Fossil tracks are far more abundant than skeletal remains and record both locomotory information and impressions of the soft tissues that covered the feet. Thus, they have large sample sizes and can act as proxies for determining growth regimes among living dinosaur feet. The St. George Dinosaur Discovery Site at Johnson Farm (SGDS) in St. George, Utah, USA, has a wealth of tridactyl Grallator tracks, likely made by early, small theropods, preserved on closely-spaced bedding planes. Therefore, the site is as close to population sampling as possible. Tracks were measured using eleven linear metrics, which were used to determine whether these early theropods experienced allometric or isometric growth of their feet. Analysis of track metrics using bivariate plots and regressions suggests weak, negative allometric linear relationships between the width of the track and the length of digits III and IV. Photographs of tracks were utilized in 2D geometric morphometrics, which removes the effect of size by establishing common landmarks on specimen photographs and normalizing all specimens to a single size. This increases understanding of possible allometric growth in ways traditional linear measurements cannot. Both linear measurements and geometric morphometrics suggest a single continuous sample, suggesting the tracks were likely made by a single species or closely related species having similar foot morphologies. These data suggest that as early small theropods increased in size, growth in toe length was slower than growth in foot width. This could indicate that growth progressed to convey larger theropods greater stability to support their increased mass.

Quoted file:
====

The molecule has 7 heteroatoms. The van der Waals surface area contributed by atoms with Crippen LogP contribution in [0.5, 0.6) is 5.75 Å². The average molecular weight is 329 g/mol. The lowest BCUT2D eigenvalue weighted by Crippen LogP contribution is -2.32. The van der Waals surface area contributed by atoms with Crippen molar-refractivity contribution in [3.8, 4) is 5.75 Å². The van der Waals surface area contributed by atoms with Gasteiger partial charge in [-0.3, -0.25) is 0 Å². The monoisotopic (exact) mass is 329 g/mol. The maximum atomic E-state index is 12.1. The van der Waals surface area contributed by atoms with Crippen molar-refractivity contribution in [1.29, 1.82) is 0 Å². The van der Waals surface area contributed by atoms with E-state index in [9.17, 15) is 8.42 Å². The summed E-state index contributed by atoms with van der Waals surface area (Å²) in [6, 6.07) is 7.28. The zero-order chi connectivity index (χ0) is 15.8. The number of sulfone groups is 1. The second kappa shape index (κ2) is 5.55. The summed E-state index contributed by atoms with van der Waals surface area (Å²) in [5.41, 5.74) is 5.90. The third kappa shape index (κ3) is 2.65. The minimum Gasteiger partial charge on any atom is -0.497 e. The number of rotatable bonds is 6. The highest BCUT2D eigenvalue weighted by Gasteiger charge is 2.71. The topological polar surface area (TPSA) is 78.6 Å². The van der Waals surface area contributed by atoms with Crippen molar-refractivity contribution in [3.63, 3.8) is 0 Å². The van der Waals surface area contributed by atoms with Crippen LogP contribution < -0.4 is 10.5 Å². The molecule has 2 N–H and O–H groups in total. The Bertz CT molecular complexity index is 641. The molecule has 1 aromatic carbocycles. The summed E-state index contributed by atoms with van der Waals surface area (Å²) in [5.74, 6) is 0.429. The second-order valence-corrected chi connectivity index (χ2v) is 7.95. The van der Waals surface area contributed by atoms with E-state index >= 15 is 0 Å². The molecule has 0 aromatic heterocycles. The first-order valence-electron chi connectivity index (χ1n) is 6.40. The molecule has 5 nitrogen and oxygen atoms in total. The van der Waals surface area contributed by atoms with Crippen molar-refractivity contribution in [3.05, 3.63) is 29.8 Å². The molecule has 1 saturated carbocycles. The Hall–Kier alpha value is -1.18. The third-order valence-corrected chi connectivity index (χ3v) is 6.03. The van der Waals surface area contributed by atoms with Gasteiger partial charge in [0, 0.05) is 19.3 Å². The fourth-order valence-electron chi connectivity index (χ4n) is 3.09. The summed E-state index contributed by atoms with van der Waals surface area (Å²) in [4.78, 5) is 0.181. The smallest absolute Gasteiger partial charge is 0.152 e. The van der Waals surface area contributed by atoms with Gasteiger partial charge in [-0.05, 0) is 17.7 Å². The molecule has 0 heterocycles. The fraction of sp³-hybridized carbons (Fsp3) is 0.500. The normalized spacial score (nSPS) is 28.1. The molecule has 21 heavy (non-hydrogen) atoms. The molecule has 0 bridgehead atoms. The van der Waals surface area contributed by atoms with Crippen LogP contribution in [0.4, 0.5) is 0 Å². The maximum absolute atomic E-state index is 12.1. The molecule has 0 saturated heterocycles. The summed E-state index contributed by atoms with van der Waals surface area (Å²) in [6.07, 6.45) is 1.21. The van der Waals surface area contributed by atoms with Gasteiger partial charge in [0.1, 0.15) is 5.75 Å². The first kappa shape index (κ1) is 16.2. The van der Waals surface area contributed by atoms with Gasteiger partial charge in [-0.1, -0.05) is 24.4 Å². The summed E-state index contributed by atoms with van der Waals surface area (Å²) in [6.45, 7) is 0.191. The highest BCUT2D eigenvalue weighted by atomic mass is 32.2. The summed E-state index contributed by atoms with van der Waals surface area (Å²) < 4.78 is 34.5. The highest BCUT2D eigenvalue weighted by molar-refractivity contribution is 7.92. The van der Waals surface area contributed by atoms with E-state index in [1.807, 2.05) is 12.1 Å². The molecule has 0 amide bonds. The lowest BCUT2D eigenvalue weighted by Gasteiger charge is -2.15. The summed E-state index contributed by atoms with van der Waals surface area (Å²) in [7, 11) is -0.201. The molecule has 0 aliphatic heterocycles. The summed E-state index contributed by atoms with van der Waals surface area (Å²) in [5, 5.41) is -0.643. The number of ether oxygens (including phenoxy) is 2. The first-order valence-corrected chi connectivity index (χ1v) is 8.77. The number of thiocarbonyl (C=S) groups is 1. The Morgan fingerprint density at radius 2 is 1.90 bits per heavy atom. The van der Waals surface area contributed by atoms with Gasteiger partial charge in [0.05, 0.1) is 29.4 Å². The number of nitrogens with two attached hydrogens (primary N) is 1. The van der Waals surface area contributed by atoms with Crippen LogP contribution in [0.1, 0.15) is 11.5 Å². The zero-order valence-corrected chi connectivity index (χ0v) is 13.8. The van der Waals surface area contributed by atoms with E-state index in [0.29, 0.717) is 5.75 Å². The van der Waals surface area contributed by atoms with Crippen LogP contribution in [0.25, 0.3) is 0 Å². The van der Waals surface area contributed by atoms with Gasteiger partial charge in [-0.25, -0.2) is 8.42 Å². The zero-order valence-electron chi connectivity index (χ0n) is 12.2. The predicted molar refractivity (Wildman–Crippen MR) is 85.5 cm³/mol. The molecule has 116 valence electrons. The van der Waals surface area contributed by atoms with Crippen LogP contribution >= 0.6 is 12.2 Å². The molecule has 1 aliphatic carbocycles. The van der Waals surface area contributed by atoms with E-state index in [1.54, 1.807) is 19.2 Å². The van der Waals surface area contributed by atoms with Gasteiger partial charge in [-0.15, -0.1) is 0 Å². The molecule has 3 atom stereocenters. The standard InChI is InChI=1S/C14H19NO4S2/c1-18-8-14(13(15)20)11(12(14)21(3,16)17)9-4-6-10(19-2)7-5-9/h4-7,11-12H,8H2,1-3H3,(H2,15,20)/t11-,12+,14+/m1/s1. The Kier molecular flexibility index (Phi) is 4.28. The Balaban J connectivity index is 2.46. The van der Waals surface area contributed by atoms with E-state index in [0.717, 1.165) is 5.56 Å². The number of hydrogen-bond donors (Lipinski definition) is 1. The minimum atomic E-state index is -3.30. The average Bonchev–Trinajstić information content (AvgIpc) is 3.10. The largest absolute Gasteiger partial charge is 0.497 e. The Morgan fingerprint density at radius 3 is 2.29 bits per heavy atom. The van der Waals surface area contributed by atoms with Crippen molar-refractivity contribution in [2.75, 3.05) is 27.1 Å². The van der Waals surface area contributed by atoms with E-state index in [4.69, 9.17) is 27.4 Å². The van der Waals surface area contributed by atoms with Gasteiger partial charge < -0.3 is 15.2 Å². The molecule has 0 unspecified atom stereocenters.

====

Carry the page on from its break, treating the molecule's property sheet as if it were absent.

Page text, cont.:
University / Institution: University of Utah
Format: In Person
SESSION B (10:45AM-12:15PM)
Area of Research: Science & Technology
Faculty Mentor: Randall Irmis
Location: Union Building, PANORAMA EAST (11:25am)